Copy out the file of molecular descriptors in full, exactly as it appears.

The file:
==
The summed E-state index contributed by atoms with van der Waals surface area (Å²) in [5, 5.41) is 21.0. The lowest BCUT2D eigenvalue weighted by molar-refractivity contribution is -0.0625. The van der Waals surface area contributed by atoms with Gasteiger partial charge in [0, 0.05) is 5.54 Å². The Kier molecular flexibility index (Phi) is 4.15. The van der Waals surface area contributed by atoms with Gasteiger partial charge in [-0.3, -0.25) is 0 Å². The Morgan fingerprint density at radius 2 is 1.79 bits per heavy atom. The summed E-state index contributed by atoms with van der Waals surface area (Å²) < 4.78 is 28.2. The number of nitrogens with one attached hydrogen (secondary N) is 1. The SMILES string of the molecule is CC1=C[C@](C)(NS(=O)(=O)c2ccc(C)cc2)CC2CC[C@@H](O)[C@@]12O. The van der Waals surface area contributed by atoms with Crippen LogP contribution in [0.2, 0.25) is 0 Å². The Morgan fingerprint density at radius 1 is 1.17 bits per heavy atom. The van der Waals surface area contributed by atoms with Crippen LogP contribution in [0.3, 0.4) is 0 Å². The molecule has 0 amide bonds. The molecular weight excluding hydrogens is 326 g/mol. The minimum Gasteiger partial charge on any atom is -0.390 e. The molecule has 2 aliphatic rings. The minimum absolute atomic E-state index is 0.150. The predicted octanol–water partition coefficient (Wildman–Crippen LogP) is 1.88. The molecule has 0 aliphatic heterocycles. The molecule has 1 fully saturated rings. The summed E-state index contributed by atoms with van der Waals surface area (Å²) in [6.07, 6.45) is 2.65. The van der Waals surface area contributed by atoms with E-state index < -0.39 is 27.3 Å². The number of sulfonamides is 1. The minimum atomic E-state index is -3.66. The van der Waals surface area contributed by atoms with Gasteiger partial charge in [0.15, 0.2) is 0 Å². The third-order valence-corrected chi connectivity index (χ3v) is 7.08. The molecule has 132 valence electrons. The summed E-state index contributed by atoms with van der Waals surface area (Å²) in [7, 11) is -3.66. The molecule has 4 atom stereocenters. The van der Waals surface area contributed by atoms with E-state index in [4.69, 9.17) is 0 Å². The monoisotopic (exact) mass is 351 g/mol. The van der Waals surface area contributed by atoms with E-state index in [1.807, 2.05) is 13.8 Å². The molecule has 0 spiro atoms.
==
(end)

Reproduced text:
The summed E-state index contributed by atoms with van der Waals surface area (Å²) in [5, 5.41) is 21.0. The lowest BCUT2D eigenvalue weighted by molar-refractivity contribution is -0.0625. The van der Waals surface area contributed by atoms with Gasteiger partial charge in [0, 0.05) is 5.54 Å². The Kier molecular flexibility index (Phi) is 4.15. The van der Waals surface area contributed by atoms with Gasteiger partial charge in [-0.3, -0.25) is 0 Å². The Morgan fingerprint density at radius 2 is 1.79 bits per heavy atom. The summed E-state index contributed by atoms with van der Waals surface area (Å²) < 4.78 is 28.2. The number of nitrogens with one attached hydrogen (secondary N) is 1. The SMILES string of the molecule is CC1=C[C@](C)(NS(=O)(=O)c2ccc(C)cc2)CC2CC[C@@H](O)[C@@]12O. The van der Waals surface area contributed by atoms with Crippen LogP contribution in [0.2, 0.25) is 0 Å². The Morgan fingerprint density at radius 1 is 1.17 bits per heavy atom. The van der Waals surface area contributed by atoms with Crippen LogP contribution in [0.3, 0.4) is 0 Å². The molecule has 0 amide bonds. The molecular weight excluding hydrogens is 326 g/mol. The minimum Gasteiger partial charge on any atom is -0.390 e. The molecule has 2 aliphatic rings. The minimum absolute atomic E-state index is 0.150. The predicted octanol–water partition coefficient (Wildman–Crippen LogP) is 1.88. The molecule has 0 aliphatic heterocycles. The molecule has 1 fully saturated rings. The summed E-state index contributed by atoms with van der Waals surface area (Å²) in [6.07, 6.45) is 2.65. The van der Waals surface area contributed by atoms with E-state index < -0.39 is 27.3 Å². The number of sulfonamides is 1. The minimum atomic E-state index is -3.66. The van der Waals surface area contributed by atoms with Gasteiger partial charge in [0.15, 0.2) is 0 Å². The third-order valence-corrected chi connectivity index (χ3v) is 7.08. The molecule has 132 valence electrons. The summed E-state index contributed by atoms with van der Waals surface area (Å²) in [7, 11) is -3.66. The molecule has 4 atom stereocenters. The van der Waals surface area contributed by atoms with E-state index in [4.69, 9.17) is 0 Å². The monoisotopic (exact) mass is 351 g/mol. The van der Waals surface area contributed by atoms with E-state index in [1.807, 2.05) is 13.8 Å². The molecule has 0 spiro atoms.